The pain continued in May for Tiger Global Management. The hedge fund giant is losing money at a rate of over $130 million a day and most of its capital is gone.
From a Bloomberg report that broke this morning:
Losses at Tiger Global Management reached 52% this year, prompting the firm to cut management fees and create separate accounts for the illiquid wagers of customers who want to redeem.
The firm’s hedge fund sank 14.2% last month, buffeted by losses in several stocks and substantial markdowns in its private assets, according to an investor letter seen by Bloomberg and a person with knowledge of the matter.
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This comes after massive losses in April:
By April, the hedge fund’s 44% tumble, along with losses in its long-only and crossover funds, wiped out about $16 billion.
These figures put Tiger’s capital at the beginning of 2022 at around $36 billion. After April’s loss, a further 14% slide in May represents a $2.9 billion wipeout for the month.
May’s losses came to about $136 million per trading day. Every day.
As colossal as these losses are, they may be an underestimate of the true damage. Tiger has taken markdowns on its shares in private tech startups, but we have no way of knowing if those markdowns reflect reality.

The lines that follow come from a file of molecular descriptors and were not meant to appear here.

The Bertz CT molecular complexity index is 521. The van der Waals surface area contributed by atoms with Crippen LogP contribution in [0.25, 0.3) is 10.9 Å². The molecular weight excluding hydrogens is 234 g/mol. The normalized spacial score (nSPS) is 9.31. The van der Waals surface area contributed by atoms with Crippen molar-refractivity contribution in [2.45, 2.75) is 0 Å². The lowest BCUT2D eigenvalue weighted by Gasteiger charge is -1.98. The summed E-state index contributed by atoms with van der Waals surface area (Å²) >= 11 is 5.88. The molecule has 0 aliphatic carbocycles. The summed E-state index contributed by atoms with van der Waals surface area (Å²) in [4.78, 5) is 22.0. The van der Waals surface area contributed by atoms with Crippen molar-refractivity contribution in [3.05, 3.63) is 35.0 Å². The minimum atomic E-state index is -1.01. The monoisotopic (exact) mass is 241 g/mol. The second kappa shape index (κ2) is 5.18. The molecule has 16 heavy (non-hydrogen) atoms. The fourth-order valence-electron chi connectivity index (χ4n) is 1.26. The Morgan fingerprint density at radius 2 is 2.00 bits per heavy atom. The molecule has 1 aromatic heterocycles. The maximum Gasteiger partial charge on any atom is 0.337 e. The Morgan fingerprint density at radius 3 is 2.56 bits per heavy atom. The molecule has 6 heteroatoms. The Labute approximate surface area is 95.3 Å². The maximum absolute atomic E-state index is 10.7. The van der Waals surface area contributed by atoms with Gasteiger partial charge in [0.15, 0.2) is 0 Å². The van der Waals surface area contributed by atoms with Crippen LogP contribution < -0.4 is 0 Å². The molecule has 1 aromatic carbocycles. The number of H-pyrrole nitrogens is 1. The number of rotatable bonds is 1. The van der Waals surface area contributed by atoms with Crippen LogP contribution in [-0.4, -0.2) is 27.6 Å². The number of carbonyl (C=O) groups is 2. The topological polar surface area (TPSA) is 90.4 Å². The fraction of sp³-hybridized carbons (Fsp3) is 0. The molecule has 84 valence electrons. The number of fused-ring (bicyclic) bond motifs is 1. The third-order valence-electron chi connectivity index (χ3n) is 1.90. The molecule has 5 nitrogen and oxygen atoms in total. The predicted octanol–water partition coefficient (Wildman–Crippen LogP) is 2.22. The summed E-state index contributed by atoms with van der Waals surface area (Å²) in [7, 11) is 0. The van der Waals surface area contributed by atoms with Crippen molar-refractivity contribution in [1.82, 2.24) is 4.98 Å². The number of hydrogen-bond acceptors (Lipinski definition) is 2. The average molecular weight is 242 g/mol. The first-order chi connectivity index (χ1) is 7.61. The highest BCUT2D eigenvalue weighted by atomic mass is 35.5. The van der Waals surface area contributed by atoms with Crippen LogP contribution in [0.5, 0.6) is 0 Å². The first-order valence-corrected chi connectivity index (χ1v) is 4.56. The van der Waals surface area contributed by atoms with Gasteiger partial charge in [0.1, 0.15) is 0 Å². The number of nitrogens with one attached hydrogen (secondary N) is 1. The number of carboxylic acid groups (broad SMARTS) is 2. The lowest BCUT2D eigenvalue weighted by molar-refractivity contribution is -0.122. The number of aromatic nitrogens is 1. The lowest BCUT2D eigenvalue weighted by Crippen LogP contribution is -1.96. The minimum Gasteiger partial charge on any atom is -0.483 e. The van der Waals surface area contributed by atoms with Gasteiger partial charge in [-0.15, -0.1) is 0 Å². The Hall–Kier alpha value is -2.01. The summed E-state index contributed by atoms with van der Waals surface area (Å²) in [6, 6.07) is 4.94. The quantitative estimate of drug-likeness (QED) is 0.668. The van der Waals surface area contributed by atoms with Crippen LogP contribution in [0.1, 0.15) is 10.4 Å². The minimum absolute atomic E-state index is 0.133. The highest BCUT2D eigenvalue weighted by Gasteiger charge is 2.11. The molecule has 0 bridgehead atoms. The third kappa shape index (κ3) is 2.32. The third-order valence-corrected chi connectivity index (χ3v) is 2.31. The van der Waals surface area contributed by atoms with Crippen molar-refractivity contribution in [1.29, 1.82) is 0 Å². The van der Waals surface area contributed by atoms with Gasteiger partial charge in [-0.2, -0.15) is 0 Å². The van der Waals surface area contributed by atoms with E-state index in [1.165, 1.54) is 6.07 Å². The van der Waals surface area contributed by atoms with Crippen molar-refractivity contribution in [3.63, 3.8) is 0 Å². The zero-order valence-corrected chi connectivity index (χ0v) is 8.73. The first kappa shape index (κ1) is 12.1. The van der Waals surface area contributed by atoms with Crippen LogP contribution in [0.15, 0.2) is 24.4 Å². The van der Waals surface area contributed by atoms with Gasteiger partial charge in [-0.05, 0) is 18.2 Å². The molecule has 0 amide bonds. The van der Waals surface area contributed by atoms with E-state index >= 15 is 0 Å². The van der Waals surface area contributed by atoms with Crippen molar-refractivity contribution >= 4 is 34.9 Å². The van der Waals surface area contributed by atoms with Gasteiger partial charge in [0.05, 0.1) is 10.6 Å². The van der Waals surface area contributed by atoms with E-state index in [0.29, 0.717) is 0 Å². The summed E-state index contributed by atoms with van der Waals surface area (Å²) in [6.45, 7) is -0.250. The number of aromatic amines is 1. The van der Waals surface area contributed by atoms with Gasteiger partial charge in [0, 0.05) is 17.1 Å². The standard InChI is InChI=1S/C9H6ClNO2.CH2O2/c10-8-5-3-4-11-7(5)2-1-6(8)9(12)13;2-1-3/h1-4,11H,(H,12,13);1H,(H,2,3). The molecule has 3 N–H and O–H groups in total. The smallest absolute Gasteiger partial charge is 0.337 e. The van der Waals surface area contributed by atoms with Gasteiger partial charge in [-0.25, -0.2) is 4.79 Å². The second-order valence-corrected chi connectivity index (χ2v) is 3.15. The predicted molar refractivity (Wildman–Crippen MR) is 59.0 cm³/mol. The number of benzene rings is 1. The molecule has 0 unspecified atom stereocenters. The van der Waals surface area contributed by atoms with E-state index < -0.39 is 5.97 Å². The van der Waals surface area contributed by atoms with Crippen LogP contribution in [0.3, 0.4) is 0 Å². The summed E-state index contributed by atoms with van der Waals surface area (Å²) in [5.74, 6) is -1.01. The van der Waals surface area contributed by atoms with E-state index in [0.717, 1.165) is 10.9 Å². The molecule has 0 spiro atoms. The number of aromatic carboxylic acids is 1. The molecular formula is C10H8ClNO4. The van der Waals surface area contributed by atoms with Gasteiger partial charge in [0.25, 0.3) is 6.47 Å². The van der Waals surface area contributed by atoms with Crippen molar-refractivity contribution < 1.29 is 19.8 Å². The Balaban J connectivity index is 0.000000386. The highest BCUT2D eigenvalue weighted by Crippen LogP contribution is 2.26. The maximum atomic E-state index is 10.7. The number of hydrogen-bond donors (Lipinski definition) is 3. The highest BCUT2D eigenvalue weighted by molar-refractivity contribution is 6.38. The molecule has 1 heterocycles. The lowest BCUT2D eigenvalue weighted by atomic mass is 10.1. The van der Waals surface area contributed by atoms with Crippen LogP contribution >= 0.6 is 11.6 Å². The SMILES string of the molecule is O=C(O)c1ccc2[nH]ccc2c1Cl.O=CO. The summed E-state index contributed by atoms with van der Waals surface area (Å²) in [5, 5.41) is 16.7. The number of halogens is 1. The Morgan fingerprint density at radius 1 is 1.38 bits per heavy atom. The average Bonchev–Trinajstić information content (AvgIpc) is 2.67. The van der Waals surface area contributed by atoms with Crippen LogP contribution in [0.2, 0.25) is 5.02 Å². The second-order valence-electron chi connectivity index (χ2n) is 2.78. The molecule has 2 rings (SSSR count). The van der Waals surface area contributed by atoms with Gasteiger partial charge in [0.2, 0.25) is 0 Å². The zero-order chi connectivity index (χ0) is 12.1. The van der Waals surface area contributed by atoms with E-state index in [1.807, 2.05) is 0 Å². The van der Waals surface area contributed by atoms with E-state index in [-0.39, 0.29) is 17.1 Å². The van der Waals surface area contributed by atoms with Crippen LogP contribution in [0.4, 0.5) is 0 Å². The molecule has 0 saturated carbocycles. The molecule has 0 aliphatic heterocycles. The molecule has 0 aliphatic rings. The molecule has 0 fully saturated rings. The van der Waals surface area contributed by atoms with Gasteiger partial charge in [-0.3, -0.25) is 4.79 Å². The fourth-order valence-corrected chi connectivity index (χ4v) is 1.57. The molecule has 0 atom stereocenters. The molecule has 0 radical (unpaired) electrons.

Another large late stage investor, Fidelity, has taken only minor markdowns on its portfolio, including a 13% haircut on Stripe. Block, a similar fintech giant that happens to be publicly traded, is down 70% from its August high.
Tiger too may be engaging in this sort of wishful thinking.
If that wasn’t bad enough, Tiger may soon face attack from other hedge funds. It has allowed investors to pull out more money than usual, which will require huge stock sales.
Other funds are likely to short Tiger’s positions, knowing that Tiger has to sell regardless of price. This could make Tiger’s losses even worse.
So what’s next for Tiger? Their high-water mark means that until the fund recoups all its losses and a lot more, fees will be minimal.
Those fees pay the fat bonuses hedge funders are used to. Without them, many employees may jump ship.
Indeed, Tiger could shut down completely, daunted by the need to more than double their fund just to get back in the black. Melvin Capital Management recently closed after facing a long future with no juicy performance fees.
I expect to see Tiger’s losses grow as other funds attack its positions. However, a sudden, major run-up in tech stocks could save them at the last minute.
One thing I do know: I’m glad I don’t have any money in Tiger.
What do you think lies ahead for Tiger? And what hedge fund will be next?
Leave a comment at the bottom and let me know!
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Photo: Tiger Global CEO Chase Coleman